These modifications allowed for even faster lap times.  The new Toranas beat a 2:35 second lap time and had seventeen (17) Toranas on the track.  The most up to this point in time and comparably more than the Falcons, which only had five.  However, some misguided choices on the track cost the Torana’s some points.  Chivas skipped a pit stop for gas and ended up running out of fuel.

By 1974 the Torana’s were a dominate force in the Championship.  Allan Grice was one of the first drivers to race the new SLR 5000s.  The SLR 5000s were astonishingly quicker than the Monaro’s and Falcon’s.  However, the GTR XU-1 was still a favourite among Peter Brock and other drivers.  In fact, Brock qualified to race in both the GTR XU-1 and the new SLR 5000s at the Surfers.  He decided to race in the 5000 and won.  That race was dominated by Torana’s with Bob Morris coming in second, Allan Moffat with a Ford in third place, and other Torana’s right behind.  Plenty of Torana racers racked up points in this season’s championship.

1975 Bathurst L34 Torana

The 1975 L34 Torana did not impressed as much as hoped.  At the Mount Panorama, after coming off of an incredibly practice time, Peter Brock blew a piston and had to pull out of the race.  However, other drivers were able to at least pick up a few minor spots.  By 1976 though, the L34 was a dominate machine and Peter Brock came away victories in the car with Brian Sampson.  By this time the Falcons were no longer finishing in the top of the class and all Class D cars were Holden’s.  In fact, of the top 10 cars at Mount Panorama, the top seven cars to finish were Torana L34s and then two GTR XU-1s followed right behind.  Quite the accomplishment for the Torana.

At the Australian Touring Car Championship that year the L34 was a dominate beast.  Colin Bond drove home with 60 points racing with the L34, while Alan Grice earned 39 points.  Murray Carter placed second overall with 44 points in a Falcon.  However, every single race in the series was won by a Torana driver.  The most notable piece of information here is that Murray never won a race, but still placed second overall.  That says a lot about his ability to place high in every race.

In the 1976 the Australian Touring Car Championship, Alan Moffat earned 85 points and Colin Bond earned 72 points.  The top seven cars in the results at Bathurst that year were L34s.  Most of the Torana’s managed at least 160 laps or close to.  While everyone else was under 157 laps.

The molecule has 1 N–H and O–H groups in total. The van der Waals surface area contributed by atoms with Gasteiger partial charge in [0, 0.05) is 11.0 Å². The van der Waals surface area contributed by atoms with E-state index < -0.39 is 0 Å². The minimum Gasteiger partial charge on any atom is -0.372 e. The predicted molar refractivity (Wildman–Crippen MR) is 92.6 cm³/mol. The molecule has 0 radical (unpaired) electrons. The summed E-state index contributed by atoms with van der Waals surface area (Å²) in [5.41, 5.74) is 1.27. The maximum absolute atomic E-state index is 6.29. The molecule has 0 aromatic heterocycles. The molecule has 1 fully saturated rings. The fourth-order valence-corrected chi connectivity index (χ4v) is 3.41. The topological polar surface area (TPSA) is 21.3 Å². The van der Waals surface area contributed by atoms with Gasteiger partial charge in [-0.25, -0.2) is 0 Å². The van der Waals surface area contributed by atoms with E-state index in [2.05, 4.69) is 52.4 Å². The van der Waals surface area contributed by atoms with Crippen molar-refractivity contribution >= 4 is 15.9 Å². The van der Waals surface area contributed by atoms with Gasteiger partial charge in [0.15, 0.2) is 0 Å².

Unfortunately, by 1977 the L34 was on its way out with a newer performance car called the A9X on its way in.  In fact, this would be the last year that anyone would drive the GTR XU-1 in a race.  The Torana drivers were racking up more points than ever this year.  However, Alan Moffat had a new co-driver in Colin Bond.  Moffat was already becoming a professional monster on the track.  That year he earned an impressive 108 points, with his new teammate Colin Bond right behind, but with only 74 points.  Peter Brock followed with 65 points.  The Moffat and Bond team was one of the biggest highlights of 1977 with the debut of the A9X.  Lap times were even faster with Peter Brock hitting a time of 2:24 seconds.

In 1978 the Torana’s were back on top at the Bathurst and in the points in the Australian Touring Car Championship.  Peter Brock sat on top with 55 points, with Bob Morris in second with 53 points, and the Ford Falcons in fourth and fifth place (Alan Moffat earned 31 points and Colin Bond only 25 points).  This was a defining year for the Falcons, because after this year the Falcon XC hardtops no longer raced.  The Torana’s simply dominated in 1979 with everyone driving an A9X.  The car was fast and durable.  Every race in the Australian Touring Car Championship in 1979 was won by a Torana A9X car.

Unfortunately, by the end of 1979 and as the 1970’s came to an end the days of the Torana were quickly wrapping up as well.  The new Commodore was becoming popular.  Peter Brock and other racers were quickly turning to it as the new race king.  It was time to retire the Torana and move forward.  By the end of 1980 the Torana era was over.

Peter Brock’s Bathurst Torana

Torana First Places At Bathurst

  • 1972, Peter Brock, LJ Torana GTR XU-1
  • 1975, Peter Brock & Brian Sampson, LH Torana SL/R 5000 L34
  • 1976, Bob Morris & John Fitzpatrick, LH Torana SL/R 5000 L34
  • 1978, Peter Brock & Jim Richards, LX Torana A9X SS Hatchback
  • 1979, Peter Brock & Jim Richards, LX Torana A9X SS Hatchback

1972 HARDIE-FERODO 500 Peter Brock’s First Win at Bathurst
A classic from the Colin Bond Collection, produced by Channel 7 for Castrol Oils. Re-live the first victory for Peter Brock at the mountain. Enjoy this classic footage.


1978 SANDOWN HANG TEN 400 Highlights A9X Torana
Step back to Sandown 1978 where the A9X Torana was king. It really was a great era for V8 Touring Car racing. All credit ABC Sport.


1974 MANUFACTURERS CHAMPIONSHIP L34 Torana, Colin Bond, Peter Brock
This film, introduced by Colin Bond was produced by the Holden Dealers in 1974 detailing the introduction of the Torana SLR 5000 L34 after the success of the amazing Torana XU1 featuring Colin Bond, Peter Brock, Harry Firth, Allan Moffat & Murray Carter. Some great old footage

 See more Torana history here.